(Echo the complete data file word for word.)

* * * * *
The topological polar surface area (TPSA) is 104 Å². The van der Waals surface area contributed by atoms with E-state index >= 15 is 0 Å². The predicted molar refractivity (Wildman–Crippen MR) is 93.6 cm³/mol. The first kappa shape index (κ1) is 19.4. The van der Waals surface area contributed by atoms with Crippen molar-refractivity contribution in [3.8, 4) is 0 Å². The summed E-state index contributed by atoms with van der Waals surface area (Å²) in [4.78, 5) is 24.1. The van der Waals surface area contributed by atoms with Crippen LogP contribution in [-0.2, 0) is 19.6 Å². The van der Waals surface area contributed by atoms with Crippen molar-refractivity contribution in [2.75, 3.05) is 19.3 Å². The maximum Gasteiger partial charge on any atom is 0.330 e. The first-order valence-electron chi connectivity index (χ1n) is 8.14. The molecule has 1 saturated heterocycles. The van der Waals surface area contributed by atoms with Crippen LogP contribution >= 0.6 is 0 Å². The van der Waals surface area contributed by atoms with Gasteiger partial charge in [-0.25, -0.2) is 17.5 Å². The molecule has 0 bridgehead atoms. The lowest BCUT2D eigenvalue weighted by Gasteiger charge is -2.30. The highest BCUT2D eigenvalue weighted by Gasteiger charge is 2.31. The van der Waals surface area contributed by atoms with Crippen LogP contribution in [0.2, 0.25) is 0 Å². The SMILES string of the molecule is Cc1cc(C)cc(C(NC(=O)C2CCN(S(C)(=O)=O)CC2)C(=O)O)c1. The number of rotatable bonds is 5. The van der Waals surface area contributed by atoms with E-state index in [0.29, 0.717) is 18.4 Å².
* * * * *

The topological polar surface area (TPSA) is 104 Å². The van der Waals surface area contributed by atoms with E-state index >= 15 is 0 Å². The predicted molar refractivity (Wildman–Crippen MR) is 93.6 cm³/mol. The first kappa shape index (κ1) is 19.4. The van der Waals surface area contributed by atoms with Crippen molar-refractivity contribution in [3.8, 4) is 0 Å². The summed E-state index contributed by atoms with van der Waals surface area (Å²) in [4.78, 5) is 24.1. The van der Waals surface area contributed by atoms with Crippen LogP contribution in [-0.2, 0) is 19.6 Å². The van der Waals surface area contributed by atoms with Crippen molar-refractivity contribution in [2.75, 3.05) is 19.3 Å². The maximum Gasteiger partial charge on any atom is 0.330 e. The first-order valence-electron chi connectivity index (χ1n) is 8.14. The molecule has 1 saturated heterocycles. The van der Waals surface area contributed by atoms with Crippen LogP contribution >= 0.6 is 0 Å². The van der Waals surface area contributed by atoms with Gasteiger partial charge in [-0.25, -0.2) is 17.5 Å². The molecule has 0 bridgehead atoms. The lowest BCUT2D eigenvalue weighted by Gasteiger charge is -2.30. The highest BCUT2D eigenvalue weighted by Gasteiger charge is 2.31. The van der Waals surface area contributed by atoms with Crippen LogP contribution in [0.2, 0.25) is 0 Å². The SMILES string of the molecule is Cc1cc(C)cc(C(NC(=O)C2CCN(S(C)(=O)=O)CC2)C(=O)O)c1. The number of rotatable bonds is 5. The van der Waals surface area contributed by atoms with E-state index in [0.29, 0.717) is 18.4 Å².